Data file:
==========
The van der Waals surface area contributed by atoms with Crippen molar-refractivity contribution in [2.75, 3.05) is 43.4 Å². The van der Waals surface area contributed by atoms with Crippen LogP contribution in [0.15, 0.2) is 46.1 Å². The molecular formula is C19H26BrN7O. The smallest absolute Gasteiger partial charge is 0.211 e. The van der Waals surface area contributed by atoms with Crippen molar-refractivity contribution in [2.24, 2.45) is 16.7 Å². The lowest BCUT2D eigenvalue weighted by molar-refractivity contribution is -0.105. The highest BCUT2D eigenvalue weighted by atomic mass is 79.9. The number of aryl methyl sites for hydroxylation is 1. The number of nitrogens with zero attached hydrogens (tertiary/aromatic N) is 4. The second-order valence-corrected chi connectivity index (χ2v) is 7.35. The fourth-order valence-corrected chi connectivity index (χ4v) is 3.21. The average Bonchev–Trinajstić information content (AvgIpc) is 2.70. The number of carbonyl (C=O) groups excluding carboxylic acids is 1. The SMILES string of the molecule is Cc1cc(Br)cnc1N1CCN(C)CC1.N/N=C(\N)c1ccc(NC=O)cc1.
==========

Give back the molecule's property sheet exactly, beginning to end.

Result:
The van der Waals surface area contributed by atoms with Crippen molar-refractivity contribution in [2.75, 3.05) is 43.4 Å². The van der Waals surface area contributed by atoms with Crippen LogP contribution in [0.15, 0.2) is 46.1 Å². The molecular formula is C19H26BrN7O. The smallest absolute Gasteiger partial charge is 0.211 e. The van der Waals surface area contributed by atoms with Crippen molar-refractivity contribution in [2.24, 2.45) is 16.7 Å². The lowest BCUT2D eigenvalue weighted by molar-refractivity contribution is -0.105. The highest BCUT2D eigenvalue weighted by atomic mass is 79.9. The number of aryl methyl sites for hydroxylation is 1. The number of nitrogens with zero attached hydrogens (tertiary/aromatic N) is 4. The second-order valence-corrected chi connectivity index (χ2v) is 7.35. The fourth-order valence-corrected chi connectivity index (χ4v) is 3.21. The average Bonchev–Trinajstić information content (AvgIpc) is 2.70. The number of carbonyl (C=O) groups excluding carboxylic acids is 1. The SMILES string of the molecule is Cc1cc(Br)cnc1N1CCN(C)CC1.N/N=C(\N)c1ccc(NC=O)cc1.